Of course, the specific origin of the PCM will significantly affect its final properties. The second important factor influencing the final product properties is the process applied. Firstly, the temperature used for the carbonisation process and secondly, the potential ‘activators’ involved. Both aspects can help to enhance the open pore structure, increasing pore size and volume and thus the total surface area of the product.
…impurities will naturally impact its quality and functional properties.
The purity of the starting material and the resulting final product will determine the definitive properties of any PCM. Any impurities will naturally impact its quality and functional properties. The origin of the starting material, the process applied and the resulting purity can be largely controlled and standardised. This in turn will affect the final quality and functional properties of any PCM.
Application in animals
Various solutions are used today to prevent disease outbreaks or reduce their impact on animal welfare and performance. Besides improving health management, nutritional solutions may include improving protein digestibility and intestinal passage rate, prebiotics and probiotics, organic acids, as well as bio-active toxin and myco-toxin binders. All have different modes of action to support a balanced microbiome and healthy gut.
PCMs have toxin-binding properties but no direct effect (positive or negative) on either the microflora or gut integrity. The right source of PCM will bind enterotoxins produced by the microflora which would otherwise damage the gut. Such damage would lead to increased nutrient costs and enable pathogens to take hold due to inflammation and loss of gut integrity. By binding some of the toxins present, gut integrity can be better maintained.
In addition, PCMs can bind mycotoxins. Compared to the main toxin binders used globally, such as clays and yeast-based products, PCMs mainly bind non-polar or neutral compounds better. Something which is vital for essential mycotoxins, like deoxynivalenol and zearalenone.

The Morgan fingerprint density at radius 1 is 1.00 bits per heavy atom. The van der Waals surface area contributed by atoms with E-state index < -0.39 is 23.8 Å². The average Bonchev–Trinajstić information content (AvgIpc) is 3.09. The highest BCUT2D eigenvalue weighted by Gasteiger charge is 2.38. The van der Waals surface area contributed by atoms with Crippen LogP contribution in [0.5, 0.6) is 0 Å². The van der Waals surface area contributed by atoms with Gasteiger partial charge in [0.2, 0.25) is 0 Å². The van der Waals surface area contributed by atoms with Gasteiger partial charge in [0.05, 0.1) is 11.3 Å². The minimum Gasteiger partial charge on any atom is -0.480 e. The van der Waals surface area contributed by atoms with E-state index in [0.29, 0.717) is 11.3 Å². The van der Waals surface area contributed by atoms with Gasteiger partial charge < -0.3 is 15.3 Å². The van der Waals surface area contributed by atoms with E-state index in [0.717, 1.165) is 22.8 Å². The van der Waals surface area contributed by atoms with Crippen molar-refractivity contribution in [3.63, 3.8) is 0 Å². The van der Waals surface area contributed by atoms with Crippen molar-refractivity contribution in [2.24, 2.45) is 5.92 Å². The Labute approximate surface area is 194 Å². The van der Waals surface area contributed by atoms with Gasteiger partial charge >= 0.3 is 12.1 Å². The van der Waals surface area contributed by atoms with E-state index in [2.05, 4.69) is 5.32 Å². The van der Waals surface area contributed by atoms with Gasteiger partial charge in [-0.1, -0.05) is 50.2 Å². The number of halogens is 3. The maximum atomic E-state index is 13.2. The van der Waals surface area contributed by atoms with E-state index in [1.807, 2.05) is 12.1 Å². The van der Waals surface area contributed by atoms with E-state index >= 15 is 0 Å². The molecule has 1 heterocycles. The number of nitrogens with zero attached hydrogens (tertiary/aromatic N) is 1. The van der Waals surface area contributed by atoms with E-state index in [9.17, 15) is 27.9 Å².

Good charcoal source
As a result, the definitions and characteristics of PCMs and their functional properties can differ widely. At first sight, a more efficient PCM might seem to be the best option for inclusion in animal feeds. However, if used as a preventive and supportive solution over more extended periods, a highly efficient binder will not be ideal as it is not selective.
Factors affecting binding capacity
Hale and others found that the higher the process temperature and the greater the surface area of the PCM, the stronger its binding capacity for neutral organic compounds. That sounds good until you realise that this means that not only the harmful compounds (toxins) will be bound but also many nutrients provided by the feed, such as vitamins, minerals and medicines.
Binding larger molecules
Most important is to select a charcoal source with a pore structure that is open enough to bind toxins with medium to large molecules but which is not sufficient to bind the most essential nutrients made up of small molecules.
Binds toxins and not essential nutrients
A charcoal source selected specifically for inclusion in animal feed is commercially available from Pancosma, under the name of Carbovet. As a natural solution – and available in Europe as an organically-certified feed material – this vegetable charcoal is well-suited to provide support for gut integrity. Based on oak wood of a single quality and origin and a controlled thermal process, the final product quality is highly standardised.
A process using a medium temperature (550-600°C) for several days, without further activation with gas, steam or chemicals and of high purity, ensures efficient toxin binding without binding essential nutrients. All in all, a very effective solution for in-feed application.
This article applies to non-NA regions.